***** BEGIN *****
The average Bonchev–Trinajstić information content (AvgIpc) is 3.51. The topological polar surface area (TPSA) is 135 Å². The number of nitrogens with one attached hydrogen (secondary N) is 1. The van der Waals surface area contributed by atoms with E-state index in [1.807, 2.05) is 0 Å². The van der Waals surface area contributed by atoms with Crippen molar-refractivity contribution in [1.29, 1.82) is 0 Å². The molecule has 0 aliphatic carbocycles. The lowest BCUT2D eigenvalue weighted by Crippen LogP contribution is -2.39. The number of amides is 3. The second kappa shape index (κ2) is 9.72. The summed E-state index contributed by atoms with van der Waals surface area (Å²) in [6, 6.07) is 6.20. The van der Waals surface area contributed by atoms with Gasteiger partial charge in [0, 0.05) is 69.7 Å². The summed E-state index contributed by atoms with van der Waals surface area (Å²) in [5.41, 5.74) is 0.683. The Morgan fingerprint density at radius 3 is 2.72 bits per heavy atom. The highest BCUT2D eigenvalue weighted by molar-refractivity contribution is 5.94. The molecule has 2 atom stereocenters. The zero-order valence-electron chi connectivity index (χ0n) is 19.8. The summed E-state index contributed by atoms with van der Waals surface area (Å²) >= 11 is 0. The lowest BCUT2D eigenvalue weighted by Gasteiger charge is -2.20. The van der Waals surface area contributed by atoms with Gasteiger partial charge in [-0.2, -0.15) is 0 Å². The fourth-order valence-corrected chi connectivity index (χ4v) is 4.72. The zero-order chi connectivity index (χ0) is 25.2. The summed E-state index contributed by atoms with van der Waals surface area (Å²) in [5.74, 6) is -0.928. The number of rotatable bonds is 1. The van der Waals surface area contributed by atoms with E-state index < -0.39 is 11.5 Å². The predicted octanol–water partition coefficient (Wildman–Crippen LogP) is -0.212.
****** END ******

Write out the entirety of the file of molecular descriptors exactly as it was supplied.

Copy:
The average Bonchev–Trinajstić information content (AvgIpc) is 3.51. The topological polar surface area (TPSA) is 135 Å². The number of nitrogens with one attached hydrogen (secondary N) is 1. The van der Waals surface area contributed by atoms with E-state index in [1.807, 2.05) is 0 Å². The van der Waals surface area contributed by atoms with Crippen molar-refractivity contribution in [1.29, 1.82) is 0 Å². The molecule has 0 aliphatic carbocycles. The lowest BCUT2D eigenvalue weighted by Crippen LogP contribution is -2.39. The number of amides is 3. The second kappa shape index (κ2) is 9.72. The summed E-state index contributed by atoms with van der Waals surface area (Å²) in [6, 6.07) is 6.20. The van der Waals surface area contributed by atoms with Gasteiger partial charge in [0, 0.05) is 69.7 Å². The summed E-state index contributed by atoms with van der Waals surface area (Å²) in [5.41, 5.74) is 0.683. The Morgan fingerprint density at radius 3 is 2.72 bits per heavy atom. The highest BCUT2D eigenvalue weighted by molar-refractivity contribution is 5.94. The molecule has 2 atom stereocenters. The zero-order valence-electron chi connectivity index (χ0n) is 19.8. The summed E-state index contributed by atoms with van der Waals surface area (Å²) >= 11 is 0. The lowest BCUT2D eigenvalue weighted by Gasteiger charge is -2.20. The van der Waals surface area contributed by atoms with Gasteiger partial charge in [-0.2, -0.15) is 0 Å². The fourth-order valence-corrected chi connectivity index (χ4v) is 4.72. The zero-order chi connectivity index (χ0) is 25.2. The summed E-state index contributed by atoms with van der Waals surface area (Å²) in [5.74, 6) is -0.928. The number of rotatable bonds is 1. The van der Waals surface area contributed by atoms with E-state index < -0.39 is 11.5 Å². The predicted octanol–water partition coefficient (Wildman–Crippen LogP) is -0.212.